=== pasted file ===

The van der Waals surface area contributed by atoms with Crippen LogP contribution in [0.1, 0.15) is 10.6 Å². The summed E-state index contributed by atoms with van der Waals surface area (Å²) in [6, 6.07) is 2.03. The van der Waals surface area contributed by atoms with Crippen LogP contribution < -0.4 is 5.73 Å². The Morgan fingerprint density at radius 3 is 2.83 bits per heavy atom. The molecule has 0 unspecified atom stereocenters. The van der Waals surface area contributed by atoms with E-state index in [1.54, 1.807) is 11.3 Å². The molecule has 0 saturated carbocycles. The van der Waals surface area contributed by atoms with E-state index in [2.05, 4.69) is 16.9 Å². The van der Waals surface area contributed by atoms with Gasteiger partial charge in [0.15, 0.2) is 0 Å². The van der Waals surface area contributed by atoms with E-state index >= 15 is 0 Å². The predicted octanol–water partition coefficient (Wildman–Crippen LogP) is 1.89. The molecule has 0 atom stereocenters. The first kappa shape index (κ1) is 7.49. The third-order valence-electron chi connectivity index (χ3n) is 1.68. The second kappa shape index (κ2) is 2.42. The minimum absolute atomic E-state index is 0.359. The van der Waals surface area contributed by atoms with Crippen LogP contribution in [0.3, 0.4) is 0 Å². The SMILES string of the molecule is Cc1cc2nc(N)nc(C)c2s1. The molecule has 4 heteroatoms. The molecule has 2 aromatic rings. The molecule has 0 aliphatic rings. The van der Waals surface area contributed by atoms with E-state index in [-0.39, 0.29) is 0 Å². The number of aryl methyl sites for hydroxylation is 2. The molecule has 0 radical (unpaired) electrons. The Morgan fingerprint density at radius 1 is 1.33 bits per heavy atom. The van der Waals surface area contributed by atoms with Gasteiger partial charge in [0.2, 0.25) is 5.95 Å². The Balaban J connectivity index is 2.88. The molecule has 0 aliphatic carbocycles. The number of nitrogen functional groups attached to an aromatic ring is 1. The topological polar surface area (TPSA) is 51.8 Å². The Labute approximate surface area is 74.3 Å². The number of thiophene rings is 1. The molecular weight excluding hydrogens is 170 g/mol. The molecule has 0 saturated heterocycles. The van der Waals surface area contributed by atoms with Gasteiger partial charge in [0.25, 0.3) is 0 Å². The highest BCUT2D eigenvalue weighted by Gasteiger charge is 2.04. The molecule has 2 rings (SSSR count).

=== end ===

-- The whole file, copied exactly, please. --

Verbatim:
The van der Waals surface area contributed by atoms with Crippen LogP contribution in [0.1, 0.15) is 10.6 Å². The summed E-state index contributed by atoms with van der Waals surface area (Å²) in [6, 6.07) is 2.03. The van der Waals surface area contributed by atoms with Crippen LogP contribution < -0.4 is 5.73 Å². The Morgan fingerprint density at radius 3 is 2.83 bits per heavy atom. The molecule has 0 unspecified atom stereocenters. The van der Waals surface area contributed by atoms with E-state index in [1.54, 1.807) is 11.3 Å². The molecule has 0 saturated carbocycles. The van der Waals surface area contributed by atoms with E-state index in [2.05, 4.69) is 16.9 Å². The van der Waals surface area contributed by atoms with Gasteiger partial charge in [0.15, 0.2) is 0 Å². The van der Waals surface area contributed by atoms with E-state index >= 15 is 0 Å². The predicted octanol–water partition coefficient (Wildman–Crippen LogP) is 1.89. The molecule has 0 atom stereocenters. The first kappa shape index (κ1) is 7.49. The third-order valence-electron chi connectivity index (χ3n) is 1.68. The second kappa shape index (κ2) is 2.42. The minimum absolute atomic E-state index is 0.359. The van der Waals surface area contributed by atoms with Crippen LogP contribution in [0.3, 0.4) is 0 Å². The SMILES string of the molecule is Cc1cc2nc(N)nc(C)c2s1. The molecule has 4 heteroatoms. The molecule has 2 aromatic rings. The molecule has 0 aliphatic rings. The van der Waals surface area contributed by atoms with E-state index in [-0.39, 0.29) is 0 Å². The number of aryl methyl sites for hydroxylation is 2. The molecule has 0 radical (unpaired) electrons. The Morgan fingerprint density at radius 1 is 1.33 bits per heavy atom. The van der Waals surface area contributed by atoms with Gasteiger partial charge in [0.2, 0.25) is 5.95 Å². The Balaban J connectivity index is 2.88. The molecule has 0 aliphatic carbocycles. The number of nitrogen functional groups attached to an aromatic ring is 1. The topological polar surface area (TPSA) is 51.8 Å². The Labute approximate surface area is 74.3 Å². The number of thiophene rings is 1. The molecular weight excluding hydrogens is 170 g/mol. The molecule has 0 saturated heterocycles. The van der Waals surface area contributed by atoms with Gasteiger partial charge in [0.25, 0.3) is 0 Å². The highest BCUT2D eigenvalue weighted by Gasteiger charge is 2.04. The molecule has 2 rings (SSSR count).